In the other incident, the young woman who was driving intoxicated had a suspended license and neither of the 3-year old twin boys she was driving with were in a child seat or had on a seat belt. As the kids’ mother and her brother, also passengers, were killed instantly, it’s likely they didn’t have on their seat belts either. Only the driver survived, and she has a broken neck. I agree with Drummond that it’s a tragic incident, but, and I hope I don’t sound too callous here, there are other non-alcohol-related factors that contributed to the deaths in that car accident. Who let the person with the suspended license drive? Why were there no car seats? Why weren’t the kids at least wearing seat belts? You can’t honestly blame alcohol for those stupid decisions. Most parents, even the ones who drink alcohol, do have car seats, do wear their seat belts, do have a valid license, and know when not to get behind the wheel of an automobile.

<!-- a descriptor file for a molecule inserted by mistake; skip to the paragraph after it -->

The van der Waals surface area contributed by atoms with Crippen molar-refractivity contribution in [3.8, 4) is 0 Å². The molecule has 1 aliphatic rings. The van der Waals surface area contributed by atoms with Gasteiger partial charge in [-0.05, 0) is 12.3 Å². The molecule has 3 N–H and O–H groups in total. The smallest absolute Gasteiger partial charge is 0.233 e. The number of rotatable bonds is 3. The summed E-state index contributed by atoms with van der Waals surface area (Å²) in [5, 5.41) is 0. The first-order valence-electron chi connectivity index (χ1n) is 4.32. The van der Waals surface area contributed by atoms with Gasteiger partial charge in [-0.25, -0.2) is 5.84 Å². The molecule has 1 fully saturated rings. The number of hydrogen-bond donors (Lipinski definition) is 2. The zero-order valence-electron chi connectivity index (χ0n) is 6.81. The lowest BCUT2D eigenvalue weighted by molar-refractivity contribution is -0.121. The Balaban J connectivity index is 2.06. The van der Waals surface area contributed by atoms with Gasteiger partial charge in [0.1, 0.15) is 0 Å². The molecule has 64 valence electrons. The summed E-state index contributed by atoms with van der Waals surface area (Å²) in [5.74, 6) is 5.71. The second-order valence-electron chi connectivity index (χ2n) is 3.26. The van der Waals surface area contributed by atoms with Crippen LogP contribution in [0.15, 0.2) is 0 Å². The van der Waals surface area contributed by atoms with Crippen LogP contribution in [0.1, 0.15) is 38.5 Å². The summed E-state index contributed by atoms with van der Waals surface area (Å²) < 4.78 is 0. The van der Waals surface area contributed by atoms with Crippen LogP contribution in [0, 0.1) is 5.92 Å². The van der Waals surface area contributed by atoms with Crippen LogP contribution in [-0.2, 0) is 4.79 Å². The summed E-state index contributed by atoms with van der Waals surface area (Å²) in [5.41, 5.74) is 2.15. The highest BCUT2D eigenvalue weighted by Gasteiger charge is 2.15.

But these make effective cautionary tales, and so we hear about them in the news. What we don’t hear about are the thousands of people who had a drink or two and drove home without incident. We don’t hear about the thousands more who had a few too many and knew it was best to call a cab or take the bus home. There’s a saying in the news business that “if it bleeds, it leads,” meaning that stories of a certain kind will get reported because people are interested in reading them. Stories where nothing happens do not often make the front page. It would be great to see a headline that reads “young man drinks too much and takes bus home safely,” but nobody would buy that newspaper. And so we get a skewed perspective of the problem. And neo-prohibitionist groups use such emotional stories to persuade people that the problem is much worse than it might really be.